Commentary
5:00 am
Tue July 8, 2014

Musical Space: Tubes Vs. Transistors

It was a good thing in the 1950s when transistors started replacing vacuum tubes. Tubes are fragile, hot, heavy, noisy, power-hungry, expensive and prone to hum. Transistors are cheap, clean, and efficient; they are what make portable audio possible. So if transistors are so good, why are audiophiles willing to pay five figures for a pair of monaural tube amps?

Part of it may be nostalgia, a romantic throwback to the technology they used to record Charlie Parker and Frank Sinatra. But the main reason is that tubes absolutely sound better than transistors. Transistors only sound good if they aren’t overloaded; once they are pushed to the point where they can’t amplify any more, they sound harsh. When tubes are overloaded, they sound warmer, fatter and richer. Its not that tube amplification isn’t distorted, its that the distortion sounds better.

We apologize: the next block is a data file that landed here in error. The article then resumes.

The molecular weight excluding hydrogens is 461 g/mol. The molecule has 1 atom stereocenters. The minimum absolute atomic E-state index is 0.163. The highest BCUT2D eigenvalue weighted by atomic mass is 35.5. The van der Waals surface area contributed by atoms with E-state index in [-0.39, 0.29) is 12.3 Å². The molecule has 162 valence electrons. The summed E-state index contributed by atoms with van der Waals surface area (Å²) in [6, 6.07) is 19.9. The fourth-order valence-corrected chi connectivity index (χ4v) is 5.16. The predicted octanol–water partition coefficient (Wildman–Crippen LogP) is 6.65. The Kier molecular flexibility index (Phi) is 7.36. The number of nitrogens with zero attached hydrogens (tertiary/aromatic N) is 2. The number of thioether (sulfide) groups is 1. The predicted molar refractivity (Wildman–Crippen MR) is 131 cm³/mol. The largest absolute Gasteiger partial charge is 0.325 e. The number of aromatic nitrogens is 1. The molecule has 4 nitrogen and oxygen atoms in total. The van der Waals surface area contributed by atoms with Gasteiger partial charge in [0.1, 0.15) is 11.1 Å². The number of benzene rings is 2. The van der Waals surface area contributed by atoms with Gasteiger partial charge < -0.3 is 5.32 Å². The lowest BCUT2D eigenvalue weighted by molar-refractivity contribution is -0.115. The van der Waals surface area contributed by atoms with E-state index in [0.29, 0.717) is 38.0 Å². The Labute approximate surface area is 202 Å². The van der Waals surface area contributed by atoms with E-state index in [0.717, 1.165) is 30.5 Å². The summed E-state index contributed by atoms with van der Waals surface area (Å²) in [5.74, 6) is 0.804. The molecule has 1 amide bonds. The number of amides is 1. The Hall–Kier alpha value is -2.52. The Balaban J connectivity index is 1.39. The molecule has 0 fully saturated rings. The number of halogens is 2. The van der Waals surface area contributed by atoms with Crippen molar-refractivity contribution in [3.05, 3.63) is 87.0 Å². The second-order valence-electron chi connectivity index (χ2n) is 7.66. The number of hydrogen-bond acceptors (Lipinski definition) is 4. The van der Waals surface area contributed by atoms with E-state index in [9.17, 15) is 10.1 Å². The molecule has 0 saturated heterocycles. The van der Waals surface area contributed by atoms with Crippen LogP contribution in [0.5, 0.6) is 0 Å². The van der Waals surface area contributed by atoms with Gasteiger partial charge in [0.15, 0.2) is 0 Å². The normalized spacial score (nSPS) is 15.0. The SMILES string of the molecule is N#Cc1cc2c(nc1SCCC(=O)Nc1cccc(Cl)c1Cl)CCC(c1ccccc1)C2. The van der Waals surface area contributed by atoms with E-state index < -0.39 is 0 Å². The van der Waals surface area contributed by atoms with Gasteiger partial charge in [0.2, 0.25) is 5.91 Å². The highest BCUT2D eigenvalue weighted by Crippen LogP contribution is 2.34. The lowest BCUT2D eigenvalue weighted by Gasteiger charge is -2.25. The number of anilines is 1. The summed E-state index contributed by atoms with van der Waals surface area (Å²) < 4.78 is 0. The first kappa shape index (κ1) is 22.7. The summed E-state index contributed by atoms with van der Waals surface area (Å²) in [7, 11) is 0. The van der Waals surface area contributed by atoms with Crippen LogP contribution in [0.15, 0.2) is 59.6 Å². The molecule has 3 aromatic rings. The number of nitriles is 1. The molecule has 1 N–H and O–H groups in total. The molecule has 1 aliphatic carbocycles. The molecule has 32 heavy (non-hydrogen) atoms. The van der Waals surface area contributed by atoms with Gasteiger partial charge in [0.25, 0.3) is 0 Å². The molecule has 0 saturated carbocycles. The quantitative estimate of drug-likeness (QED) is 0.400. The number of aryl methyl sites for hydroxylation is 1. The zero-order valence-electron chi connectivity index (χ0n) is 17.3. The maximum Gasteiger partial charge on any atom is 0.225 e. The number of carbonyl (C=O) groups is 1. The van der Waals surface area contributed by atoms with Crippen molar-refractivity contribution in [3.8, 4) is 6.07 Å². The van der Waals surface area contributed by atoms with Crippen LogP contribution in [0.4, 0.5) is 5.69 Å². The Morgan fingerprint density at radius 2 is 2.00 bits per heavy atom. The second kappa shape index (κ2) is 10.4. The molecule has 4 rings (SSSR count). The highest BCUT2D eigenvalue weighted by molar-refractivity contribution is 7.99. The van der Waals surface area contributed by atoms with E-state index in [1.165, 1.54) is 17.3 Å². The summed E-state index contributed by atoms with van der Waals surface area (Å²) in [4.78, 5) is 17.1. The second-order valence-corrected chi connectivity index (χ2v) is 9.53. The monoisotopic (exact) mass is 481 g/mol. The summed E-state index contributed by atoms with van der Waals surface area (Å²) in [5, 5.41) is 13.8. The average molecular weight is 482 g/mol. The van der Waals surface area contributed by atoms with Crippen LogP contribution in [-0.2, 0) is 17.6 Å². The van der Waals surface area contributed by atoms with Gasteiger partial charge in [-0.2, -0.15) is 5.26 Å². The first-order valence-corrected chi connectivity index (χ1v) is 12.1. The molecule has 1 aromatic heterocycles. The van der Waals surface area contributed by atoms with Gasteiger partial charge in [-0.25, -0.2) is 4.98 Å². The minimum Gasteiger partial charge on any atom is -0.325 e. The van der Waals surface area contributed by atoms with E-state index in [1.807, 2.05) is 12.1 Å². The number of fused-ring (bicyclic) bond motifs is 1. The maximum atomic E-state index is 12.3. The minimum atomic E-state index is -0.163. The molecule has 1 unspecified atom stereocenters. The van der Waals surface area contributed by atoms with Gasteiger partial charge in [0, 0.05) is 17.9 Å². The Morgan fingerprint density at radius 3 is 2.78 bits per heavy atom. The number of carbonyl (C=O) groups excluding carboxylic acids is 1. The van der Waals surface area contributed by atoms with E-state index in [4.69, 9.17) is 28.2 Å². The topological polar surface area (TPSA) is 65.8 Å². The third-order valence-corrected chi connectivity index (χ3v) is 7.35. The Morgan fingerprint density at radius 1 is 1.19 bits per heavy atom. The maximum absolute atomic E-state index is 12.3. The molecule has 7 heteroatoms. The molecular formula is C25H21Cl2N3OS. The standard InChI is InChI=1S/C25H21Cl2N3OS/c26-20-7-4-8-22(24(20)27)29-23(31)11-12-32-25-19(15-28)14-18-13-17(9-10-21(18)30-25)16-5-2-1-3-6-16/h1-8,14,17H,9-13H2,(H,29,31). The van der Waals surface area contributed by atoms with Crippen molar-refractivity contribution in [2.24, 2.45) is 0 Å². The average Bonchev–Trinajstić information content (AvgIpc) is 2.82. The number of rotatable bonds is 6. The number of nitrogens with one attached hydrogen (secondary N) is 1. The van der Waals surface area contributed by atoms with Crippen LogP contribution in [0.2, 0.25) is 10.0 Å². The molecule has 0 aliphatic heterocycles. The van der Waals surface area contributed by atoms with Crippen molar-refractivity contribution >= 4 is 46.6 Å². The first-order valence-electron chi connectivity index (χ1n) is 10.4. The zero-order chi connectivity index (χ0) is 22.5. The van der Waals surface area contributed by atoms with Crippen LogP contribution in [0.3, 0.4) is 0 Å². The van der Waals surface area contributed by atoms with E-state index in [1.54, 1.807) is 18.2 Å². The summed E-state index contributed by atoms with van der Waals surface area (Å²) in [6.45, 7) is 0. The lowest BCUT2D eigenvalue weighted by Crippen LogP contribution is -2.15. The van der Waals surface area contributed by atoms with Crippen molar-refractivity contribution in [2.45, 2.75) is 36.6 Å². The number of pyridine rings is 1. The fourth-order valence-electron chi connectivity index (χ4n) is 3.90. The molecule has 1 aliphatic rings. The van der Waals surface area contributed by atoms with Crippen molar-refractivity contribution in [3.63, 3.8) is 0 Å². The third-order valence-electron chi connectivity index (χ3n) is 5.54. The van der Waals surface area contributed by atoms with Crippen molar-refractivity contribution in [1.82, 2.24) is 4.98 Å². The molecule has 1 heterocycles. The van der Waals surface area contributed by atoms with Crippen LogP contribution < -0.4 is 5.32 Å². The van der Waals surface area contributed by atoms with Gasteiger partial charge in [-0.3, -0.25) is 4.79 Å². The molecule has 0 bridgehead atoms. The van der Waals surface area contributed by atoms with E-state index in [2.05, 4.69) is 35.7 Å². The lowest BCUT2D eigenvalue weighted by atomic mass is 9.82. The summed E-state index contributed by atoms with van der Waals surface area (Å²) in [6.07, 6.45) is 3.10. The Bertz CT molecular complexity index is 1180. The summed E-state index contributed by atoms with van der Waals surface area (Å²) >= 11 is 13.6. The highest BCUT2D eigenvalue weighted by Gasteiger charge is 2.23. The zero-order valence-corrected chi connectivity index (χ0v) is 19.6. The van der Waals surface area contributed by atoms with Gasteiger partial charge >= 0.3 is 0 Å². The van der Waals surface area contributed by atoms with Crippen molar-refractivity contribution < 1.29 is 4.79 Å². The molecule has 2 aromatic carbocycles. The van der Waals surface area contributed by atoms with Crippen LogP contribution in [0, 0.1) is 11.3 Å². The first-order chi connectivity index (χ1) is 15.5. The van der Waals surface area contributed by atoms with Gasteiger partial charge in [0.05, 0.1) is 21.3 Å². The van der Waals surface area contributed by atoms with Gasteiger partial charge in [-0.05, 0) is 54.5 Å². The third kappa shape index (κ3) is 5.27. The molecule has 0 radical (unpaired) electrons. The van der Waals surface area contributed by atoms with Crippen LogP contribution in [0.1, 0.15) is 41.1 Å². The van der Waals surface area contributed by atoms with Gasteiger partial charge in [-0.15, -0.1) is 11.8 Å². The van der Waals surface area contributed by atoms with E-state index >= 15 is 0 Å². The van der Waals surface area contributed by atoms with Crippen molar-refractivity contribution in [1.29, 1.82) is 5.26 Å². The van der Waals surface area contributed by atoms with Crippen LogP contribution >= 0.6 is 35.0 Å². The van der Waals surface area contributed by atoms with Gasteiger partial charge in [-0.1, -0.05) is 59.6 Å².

All guitarists know this; artists like Jimi Hendrix know how to push their tubes, and turn the amplifier itself into a musical instrument.

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